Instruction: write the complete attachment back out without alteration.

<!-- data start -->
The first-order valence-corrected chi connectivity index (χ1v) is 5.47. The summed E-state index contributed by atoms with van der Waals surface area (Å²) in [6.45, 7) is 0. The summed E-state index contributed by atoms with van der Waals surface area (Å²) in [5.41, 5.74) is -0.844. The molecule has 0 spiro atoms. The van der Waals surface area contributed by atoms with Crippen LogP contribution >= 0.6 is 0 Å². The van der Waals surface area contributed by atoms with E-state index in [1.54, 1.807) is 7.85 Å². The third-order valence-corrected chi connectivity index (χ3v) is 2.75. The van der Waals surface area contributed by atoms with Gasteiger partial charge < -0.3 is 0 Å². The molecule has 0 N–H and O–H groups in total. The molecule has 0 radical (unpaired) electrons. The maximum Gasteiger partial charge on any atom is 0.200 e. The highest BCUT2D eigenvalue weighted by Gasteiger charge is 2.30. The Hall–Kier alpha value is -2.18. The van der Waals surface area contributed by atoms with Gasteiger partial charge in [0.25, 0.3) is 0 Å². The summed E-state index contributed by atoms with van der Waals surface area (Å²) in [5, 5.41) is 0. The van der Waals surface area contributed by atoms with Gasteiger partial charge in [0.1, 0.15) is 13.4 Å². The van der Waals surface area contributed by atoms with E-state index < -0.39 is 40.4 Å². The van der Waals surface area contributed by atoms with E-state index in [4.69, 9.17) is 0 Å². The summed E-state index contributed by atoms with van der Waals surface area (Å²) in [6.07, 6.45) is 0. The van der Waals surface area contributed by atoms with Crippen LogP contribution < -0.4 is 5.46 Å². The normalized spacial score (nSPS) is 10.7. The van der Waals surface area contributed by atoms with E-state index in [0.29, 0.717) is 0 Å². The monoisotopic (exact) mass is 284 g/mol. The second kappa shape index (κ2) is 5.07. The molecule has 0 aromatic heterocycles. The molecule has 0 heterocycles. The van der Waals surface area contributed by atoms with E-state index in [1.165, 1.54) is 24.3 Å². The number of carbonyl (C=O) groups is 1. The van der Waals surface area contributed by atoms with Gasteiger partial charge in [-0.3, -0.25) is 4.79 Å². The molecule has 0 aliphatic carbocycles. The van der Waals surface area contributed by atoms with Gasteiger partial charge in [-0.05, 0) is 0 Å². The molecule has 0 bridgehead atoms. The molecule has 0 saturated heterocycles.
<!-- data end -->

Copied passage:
The first-order valence-corrected chi connectivity index (χ1v) is 5.47. The summed E-state index contributed by atoms with van der Waals surface area (Å²) in [6.45, 7) is 0. The summed E-state index contributed by atoms with van der Waals surface area (Å²) in [5.41, 5.74) is -0.844. The molecule has 0 spiro atoms. The van der Waals surface area contributed by atoms with Crippen LogP contribution >= 0.6 is 0 Å². The van der Waals surface area contributed by atoms with E-state index in [1.54, 1.807) is 7.85 Å². The third-order valence-corrected chi connectivity index (χ3v) is 2.75. The van der Waals surface area contributed by atoms with Gasteiger partial charge < -0.3 is 0 Å². The molecule has 0 N–H and O–H groups in total. The molecule has 0 radical (unpaired) electrons. The maximum Gasteiger partial charge on any atom is 0.200 e. The highest BCUT2D eigenvalue weighted by Gasteiger charge is 2.30. The Hall–Kier alpha value is -2.18. The van der Waals surface area contributed by atoms with Gasteiger partial charge in [0.25, 0.3) is 0 Å². The summed E-state index contributed by atoms with van der Waals surface area (Å²) in [5, 5.41) is 0. The van der Waals surface area contributed by atoms with Gasteiger partial charge in [0.1, 0.15) is 13.4 Å². The van der Waals surface area contributed by atoms with E-state index < -0.39 is 40.4 Å². The van der Waals surface area contributed by atoms with E-state index in [4.69, 9.17) is 0 Å². The summed E-state index contributed by atoms with van der Waals surface area (Å²) in [6.07, 6.45) is 0. The van der Waals surface area contributed by atoms with Crippen LogP contribution < -0.4 is 5.46 Å². The normalized spacial score (nSPS) is 10.7. The van der Waals surface area contributed by atoms with E-state index in [0.29, 0.717) is 0 Å². The monoisotopic (exact) mass is 284 g/mol. The second kappa shape index (κ2) is 5.07. The molecule has 0 aromatic heterocycles. The molecule has 0 heterocycles. The van der Waals surface area contributed by atoms with E-state index in [1.165, 1.54) is 24.3 Å². The number of carbonyl (C=O) groups is 1. The van der Waals surface area contributed by atoms with Gasteiger partial charge in [-0.3, -0.25) is 4.79 Å². The molecule has 0 aliphatic carbocycles. The van der Waals surface area contributed by atoms with Gasteiger partial charge in [-0.05, 0) is 0 Å². The molecule has 0 bridgehead atoms. The molecule has 0 saturated heterocycles.